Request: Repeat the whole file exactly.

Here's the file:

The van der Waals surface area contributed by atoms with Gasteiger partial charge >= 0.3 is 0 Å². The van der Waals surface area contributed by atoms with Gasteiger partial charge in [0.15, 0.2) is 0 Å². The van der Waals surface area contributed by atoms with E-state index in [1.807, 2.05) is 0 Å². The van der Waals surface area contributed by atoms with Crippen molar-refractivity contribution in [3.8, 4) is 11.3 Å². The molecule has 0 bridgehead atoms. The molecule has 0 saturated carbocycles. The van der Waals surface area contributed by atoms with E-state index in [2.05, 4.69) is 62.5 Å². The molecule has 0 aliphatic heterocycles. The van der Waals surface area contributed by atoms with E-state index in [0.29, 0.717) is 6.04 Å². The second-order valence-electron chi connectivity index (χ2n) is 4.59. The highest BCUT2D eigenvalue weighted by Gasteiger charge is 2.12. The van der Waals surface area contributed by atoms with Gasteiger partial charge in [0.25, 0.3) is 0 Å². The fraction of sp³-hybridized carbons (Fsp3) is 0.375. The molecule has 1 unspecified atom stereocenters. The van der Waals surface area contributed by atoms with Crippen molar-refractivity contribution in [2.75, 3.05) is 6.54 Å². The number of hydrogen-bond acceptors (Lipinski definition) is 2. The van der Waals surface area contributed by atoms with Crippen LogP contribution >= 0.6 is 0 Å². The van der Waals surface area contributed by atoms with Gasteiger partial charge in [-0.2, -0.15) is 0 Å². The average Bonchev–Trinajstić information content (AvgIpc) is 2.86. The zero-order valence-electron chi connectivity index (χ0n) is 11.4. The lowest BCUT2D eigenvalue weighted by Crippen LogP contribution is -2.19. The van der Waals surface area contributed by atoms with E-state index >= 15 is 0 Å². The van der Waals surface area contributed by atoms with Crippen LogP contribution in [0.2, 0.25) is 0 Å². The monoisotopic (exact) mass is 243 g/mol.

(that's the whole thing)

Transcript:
The van der Waals surface area contributed by atoms with Gasteiger partial charge >= 0.3 is 0 Å². The van der Waals surface area contributed by atoms with Gasteiger partial charge in [0.15, 0.2) is 0 Å². The van der Waals surface area contributed by atoms with E-state index in [1.807, 2.05) is 0 Å². The van der Waals surface area contributed by atoms with Crippen molar-refractivity contribution in [3.8, 4) is 11.3 Å². The molecule has 0 bridgehead atoms. The molecule has 0 saturated carbocycles. The van der Waals surface area contributed by atoms with E-state index in [2.05, 4.69) is 62.5 Å². The molecule has 0 aliphatic heterocycles. The van der Waals surface area contributed by atoms with E-state index in [0.29, 0.717) is 6.04 Å². The second-order valence-electron chi connectivity index (χ2n) is 4.59. The highest BCUT2D eigenvalue weighted by Gasteiger charge is 2.12. The van der Waals surface area contributed by atoms with Gasteiger partial charge in [0.25, 0.3) is 0 Å². The fraction of sp³-hybridized carbons (Fsp3) is 0.375. The molecule has 1 unspecified atom stereocenters. The van der Waals surface area contributed by atoms with Crippen molar-refractivity contribution in [2.75, 3.05) is 6.54 Å². The number of hydrogen-bond acceptors (Lipinski definition) is 2. The van der Waals surface area contributed by atoms with Crippen LogP contribution >= 0.6 is 0 Å². The van der Waals surface area contributed by atoms with Gasteiger partial charge in [-0.2, -0.15) is 0 Å². The average Bonchev–Trinajstić information content (AvgIpc) is 2.86. The zero-order valence-electron chi connectivity index (χ0n) is 11.4. The lowest BCUT2D eigenvalue weighted by Crippen LogP contribution is -2.19. The van der Waals surface area contributed by atoms with E-state index >= 15 is 0 Å². The van der Waals surface area contributed by atoms with Crippen LogP contribution in [0.2, 0.25) is 0 Å². The monoisotopic (exact) mass is 243 g/mol.